Even if Philip Jablon had kept strictly to his original premise of documenting Thailand’s purpose-built movie theatres—an obsession he claims first took hold in 2008—this volume would’ve filled a worthy niche. From the book’s earliest temple of celluloid, Bangkok’s Prince Theatre from 1912, Jablon’s photographs capture a wealth of 20th-century architectural styles, from Bangkok’s tropical art deco Scala Theatre (built in 1969) to the brutalist Siri Phanom Rama Theatre (built in 1979) in Chachoengsao Province, each filtered through a distinct Southeast Asian sensibility.
Pioneering Chinese American actress Anna May Wong made more than sixty films, headlined theater and vaudeville productions, and even starred in her own television show. Her work helped shape racial modernity as she embodied the dominant image of Chinese and, more generally, “Oriental” women between 1925 and 1940.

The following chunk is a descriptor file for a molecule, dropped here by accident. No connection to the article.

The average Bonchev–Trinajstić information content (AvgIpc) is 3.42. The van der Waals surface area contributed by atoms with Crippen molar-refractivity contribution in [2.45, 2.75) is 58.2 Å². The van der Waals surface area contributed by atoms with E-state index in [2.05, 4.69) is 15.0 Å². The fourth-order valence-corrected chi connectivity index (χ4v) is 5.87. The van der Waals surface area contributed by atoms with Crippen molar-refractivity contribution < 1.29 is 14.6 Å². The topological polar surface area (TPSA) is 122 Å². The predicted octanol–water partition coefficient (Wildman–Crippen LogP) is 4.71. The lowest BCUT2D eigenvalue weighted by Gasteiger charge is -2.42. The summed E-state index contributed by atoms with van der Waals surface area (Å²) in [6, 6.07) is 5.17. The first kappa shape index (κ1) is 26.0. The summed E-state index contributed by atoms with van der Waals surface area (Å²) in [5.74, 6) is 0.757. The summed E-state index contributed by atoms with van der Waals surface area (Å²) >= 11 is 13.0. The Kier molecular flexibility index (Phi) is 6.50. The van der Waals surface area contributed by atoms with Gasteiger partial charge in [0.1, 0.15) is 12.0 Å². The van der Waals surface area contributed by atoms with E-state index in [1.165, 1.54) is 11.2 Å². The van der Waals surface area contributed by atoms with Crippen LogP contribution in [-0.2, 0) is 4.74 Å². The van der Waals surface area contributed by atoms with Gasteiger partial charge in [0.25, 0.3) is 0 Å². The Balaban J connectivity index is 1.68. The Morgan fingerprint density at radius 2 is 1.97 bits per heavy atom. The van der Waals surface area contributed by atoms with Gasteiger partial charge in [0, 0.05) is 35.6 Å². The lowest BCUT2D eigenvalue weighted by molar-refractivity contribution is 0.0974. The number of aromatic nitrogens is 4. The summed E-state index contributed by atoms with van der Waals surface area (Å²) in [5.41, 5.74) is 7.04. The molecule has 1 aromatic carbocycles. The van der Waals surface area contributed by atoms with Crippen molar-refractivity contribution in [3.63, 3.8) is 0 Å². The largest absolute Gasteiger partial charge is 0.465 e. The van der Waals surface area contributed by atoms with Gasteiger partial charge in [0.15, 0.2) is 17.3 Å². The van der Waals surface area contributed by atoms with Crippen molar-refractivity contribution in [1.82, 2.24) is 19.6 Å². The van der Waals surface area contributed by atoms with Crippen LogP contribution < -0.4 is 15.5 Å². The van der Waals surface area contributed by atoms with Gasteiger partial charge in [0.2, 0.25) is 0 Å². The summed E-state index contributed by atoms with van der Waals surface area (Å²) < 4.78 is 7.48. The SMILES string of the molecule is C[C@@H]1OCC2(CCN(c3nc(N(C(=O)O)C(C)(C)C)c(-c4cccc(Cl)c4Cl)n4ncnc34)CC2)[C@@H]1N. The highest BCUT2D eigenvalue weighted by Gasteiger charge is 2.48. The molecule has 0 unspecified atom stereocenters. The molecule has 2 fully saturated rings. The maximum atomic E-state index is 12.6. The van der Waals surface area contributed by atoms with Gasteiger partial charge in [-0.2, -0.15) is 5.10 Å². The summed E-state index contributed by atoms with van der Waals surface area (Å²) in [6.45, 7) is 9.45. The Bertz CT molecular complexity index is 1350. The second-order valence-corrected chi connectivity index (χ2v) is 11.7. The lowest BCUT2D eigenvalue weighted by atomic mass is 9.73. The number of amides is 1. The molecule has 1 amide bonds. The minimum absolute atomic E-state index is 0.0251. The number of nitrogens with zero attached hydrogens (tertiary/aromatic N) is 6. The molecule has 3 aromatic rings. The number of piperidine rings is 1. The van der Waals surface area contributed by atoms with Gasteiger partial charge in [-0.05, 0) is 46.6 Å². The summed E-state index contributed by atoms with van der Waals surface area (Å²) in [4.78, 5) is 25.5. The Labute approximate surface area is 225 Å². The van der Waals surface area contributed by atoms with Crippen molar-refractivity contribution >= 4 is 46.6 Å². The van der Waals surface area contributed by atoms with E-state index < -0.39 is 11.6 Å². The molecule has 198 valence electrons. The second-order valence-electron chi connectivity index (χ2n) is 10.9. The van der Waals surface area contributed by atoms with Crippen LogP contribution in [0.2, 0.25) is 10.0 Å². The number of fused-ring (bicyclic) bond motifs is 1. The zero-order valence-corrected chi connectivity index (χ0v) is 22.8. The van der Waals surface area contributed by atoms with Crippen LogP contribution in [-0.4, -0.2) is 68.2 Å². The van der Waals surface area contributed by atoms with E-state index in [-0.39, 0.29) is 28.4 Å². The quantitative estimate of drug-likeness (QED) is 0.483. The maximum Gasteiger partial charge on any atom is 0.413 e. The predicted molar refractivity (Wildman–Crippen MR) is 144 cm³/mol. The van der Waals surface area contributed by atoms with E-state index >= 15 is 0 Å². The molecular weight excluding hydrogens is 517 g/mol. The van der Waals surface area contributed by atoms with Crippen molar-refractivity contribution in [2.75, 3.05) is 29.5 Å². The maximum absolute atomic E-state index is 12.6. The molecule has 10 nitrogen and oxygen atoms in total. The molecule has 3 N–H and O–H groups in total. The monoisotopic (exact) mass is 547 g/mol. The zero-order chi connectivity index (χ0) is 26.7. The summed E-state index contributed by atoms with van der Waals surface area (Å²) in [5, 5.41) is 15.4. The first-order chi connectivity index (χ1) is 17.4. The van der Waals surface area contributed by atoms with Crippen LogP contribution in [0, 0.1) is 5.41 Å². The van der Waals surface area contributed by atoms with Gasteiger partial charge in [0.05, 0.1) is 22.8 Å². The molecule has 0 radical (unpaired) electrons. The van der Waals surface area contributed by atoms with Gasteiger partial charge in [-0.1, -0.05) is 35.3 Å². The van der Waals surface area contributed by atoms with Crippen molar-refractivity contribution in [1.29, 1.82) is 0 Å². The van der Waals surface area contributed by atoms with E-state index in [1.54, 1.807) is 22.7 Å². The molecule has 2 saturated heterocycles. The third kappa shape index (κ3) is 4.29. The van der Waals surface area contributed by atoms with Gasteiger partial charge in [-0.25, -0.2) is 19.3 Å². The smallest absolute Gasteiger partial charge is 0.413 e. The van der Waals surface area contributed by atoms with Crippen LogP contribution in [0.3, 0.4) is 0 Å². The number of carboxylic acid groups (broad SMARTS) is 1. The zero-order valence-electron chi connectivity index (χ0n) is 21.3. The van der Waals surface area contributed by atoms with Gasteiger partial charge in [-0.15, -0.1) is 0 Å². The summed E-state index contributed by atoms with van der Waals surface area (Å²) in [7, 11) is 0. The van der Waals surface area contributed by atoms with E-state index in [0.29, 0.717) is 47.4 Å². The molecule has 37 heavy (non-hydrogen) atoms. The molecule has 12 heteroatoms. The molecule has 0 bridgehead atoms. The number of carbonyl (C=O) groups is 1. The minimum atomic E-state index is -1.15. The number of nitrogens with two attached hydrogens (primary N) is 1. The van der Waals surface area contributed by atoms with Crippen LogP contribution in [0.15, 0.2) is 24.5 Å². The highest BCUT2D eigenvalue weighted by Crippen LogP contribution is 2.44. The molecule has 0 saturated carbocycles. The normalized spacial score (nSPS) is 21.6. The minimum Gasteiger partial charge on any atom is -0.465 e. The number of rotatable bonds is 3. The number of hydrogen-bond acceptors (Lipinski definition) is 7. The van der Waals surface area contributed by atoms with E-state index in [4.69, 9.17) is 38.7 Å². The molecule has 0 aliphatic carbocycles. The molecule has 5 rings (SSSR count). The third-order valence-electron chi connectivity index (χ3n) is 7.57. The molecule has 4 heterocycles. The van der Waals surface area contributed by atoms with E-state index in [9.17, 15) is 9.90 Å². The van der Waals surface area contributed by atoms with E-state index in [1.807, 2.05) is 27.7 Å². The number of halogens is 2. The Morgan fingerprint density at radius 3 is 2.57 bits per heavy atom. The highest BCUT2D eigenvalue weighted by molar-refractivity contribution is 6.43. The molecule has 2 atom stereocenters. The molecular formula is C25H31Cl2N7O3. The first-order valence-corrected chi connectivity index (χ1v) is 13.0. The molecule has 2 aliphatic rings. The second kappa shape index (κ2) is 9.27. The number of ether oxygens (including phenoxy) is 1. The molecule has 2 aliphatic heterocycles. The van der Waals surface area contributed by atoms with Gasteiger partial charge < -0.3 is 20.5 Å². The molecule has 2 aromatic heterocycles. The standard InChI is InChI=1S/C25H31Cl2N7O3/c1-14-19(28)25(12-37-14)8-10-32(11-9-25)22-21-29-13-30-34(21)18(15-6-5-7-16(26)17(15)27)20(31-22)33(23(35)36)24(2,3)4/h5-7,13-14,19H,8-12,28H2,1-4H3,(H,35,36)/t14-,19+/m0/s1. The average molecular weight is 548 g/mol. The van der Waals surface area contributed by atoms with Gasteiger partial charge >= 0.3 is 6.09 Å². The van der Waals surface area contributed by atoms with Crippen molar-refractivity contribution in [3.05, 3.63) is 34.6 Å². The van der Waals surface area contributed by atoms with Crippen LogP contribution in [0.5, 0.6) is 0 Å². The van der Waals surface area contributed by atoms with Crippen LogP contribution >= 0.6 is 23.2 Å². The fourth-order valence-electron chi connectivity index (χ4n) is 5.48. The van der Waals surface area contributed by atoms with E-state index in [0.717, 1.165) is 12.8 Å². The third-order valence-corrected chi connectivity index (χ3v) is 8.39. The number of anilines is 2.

Film can tell a lot about a place and time, but not many film industries have gone through as much change as China’s. Not only has the Chinese film industry transformed as the politics of the country have changed from the years of silent movies to the Communist era, but records of the pre-Mao era largely succumbed to political movements like the Cultural Revolution, which outlawed everything old and western. It’s a miracle that film advertisements and movie magazines from the period survived at all, and in his new book, film critic and historian Paul Fonoroff presents a stunning collection of 590 illustrations, mainly movie magazine covers, that he found in Hong Kong and in flea markets around Southeast Asia.